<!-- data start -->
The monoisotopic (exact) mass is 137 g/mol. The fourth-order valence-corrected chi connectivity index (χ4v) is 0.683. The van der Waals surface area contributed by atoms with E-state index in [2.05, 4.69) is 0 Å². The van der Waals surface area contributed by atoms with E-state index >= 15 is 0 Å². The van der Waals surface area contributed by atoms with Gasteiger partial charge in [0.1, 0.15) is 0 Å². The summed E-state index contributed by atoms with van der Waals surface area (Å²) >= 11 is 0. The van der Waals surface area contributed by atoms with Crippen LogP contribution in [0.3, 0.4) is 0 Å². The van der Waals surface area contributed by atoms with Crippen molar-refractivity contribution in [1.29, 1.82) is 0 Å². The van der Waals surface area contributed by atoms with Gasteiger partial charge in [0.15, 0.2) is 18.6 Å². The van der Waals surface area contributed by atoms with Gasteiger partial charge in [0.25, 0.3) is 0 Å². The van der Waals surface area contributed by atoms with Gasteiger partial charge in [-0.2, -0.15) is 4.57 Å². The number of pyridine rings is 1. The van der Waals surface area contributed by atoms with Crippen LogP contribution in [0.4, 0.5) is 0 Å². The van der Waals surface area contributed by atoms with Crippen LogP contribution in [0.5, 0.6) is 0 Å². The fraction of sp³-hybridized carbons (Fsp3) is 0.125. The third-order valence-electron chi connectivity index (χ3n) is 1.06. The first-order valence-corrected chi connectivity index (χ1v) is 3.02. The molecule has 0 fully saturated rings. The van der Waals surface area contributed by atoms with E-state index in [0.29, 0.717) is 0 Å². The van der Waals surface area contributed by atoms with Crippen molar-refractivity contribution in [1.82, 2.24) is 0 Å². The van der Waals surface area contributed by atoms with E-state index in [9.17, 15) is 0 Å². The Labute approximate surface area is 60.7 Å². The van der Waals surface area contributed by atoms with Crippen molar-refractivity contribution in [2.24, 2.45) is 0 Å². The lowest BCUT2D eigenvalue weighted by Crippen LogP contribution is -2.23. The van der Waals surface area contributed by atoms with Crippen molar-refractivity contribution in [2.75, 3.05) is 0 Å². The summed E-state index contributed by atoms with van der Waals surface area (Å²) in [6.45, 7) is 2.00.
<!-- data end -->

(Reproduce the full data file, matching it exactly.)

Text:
The monoisotopic (exact) mass is 137 g/mol. The fourth-order valence-corrected chi connectivity index (χ4v) is 0.683. The van der Waals surface area contributed by atoms with E-state index in [2.05, 4.69) is 0 Å². The van der Waals surface area contributed by atoms with E-state index >= 15 is 0 Å². The van der Waals surface area contributed by atoms with Gasteiger partial charge in [0.1, 0.15) is 0 Å². The summed E-state index contributed by atoms with van der Waals surface area (Å²) >= 11 is 0. The van der Waals surface area contributed by atoms with Crippen LogP contribution in [0.3, 0.4) is 0 Å². The van der Waals surface area contributed by atoms with Crippen molar-refractivity contribution in [1.29, 1.82) is 0 Å². The van der Waals surface area contributed by atoms with Gasteiger partial charge in [0.15, 0.2) is 18.6 Å². The van der Waals surface area contributed by atoms with Gasteiger partial charge in [0.25, 0.3) is 0 Å². The van der Waals surface area contributed by atoms with Gasteiger partial charge in [-0.2, -0.15) is 4.57 Å². The number of pyridine rings is 1. The van der Waals surface area contributed by atoms with Crippen LogP contribution in [0.4, 0.5) is 0 Å². The van der Waals surface area contributed by atoms with Crippen LogP contribution in [0.5, 0.6) is 0 Å². The fraction of sp³-hybridized carbons (Fsp3) is 0.125. The third-order valence-electron chi connectivity index (χ3n) is 1.06. The first-order valence-corrected chi connectivity index (χ1v) is 3.02. The molecule has 0 fully saturated rings. The van der Waals surface area contributed by atoms with E-state index in [0.29, 0.717) is 0 Å². The van der Waals surface area contributed by atoms with Crippen molar-refractivity contribution in [1.82, 2.24) is 0 Å². The van der Waals surface area contributed by atoms with E-state index in [9.17, 15) is 0 Å². The Labute approximate surface area is 60.7 Å². The van der Waals surface area contributed by atoms with Crippen molar-refractivity contribution in [2.24, 2.45) is 0 Å². The lowest BCUT2D eigenvalue weighted by Crippen LogP contribution is -2.23. The van der Waals surface area contributed by atoms with Crippen molar-refractivity contribution in [2.75, 3.05) is 0 Å². The summed E-state index contributed by atoms with van der Waals surface area (Å²) in [6.45, 7) is 2.00.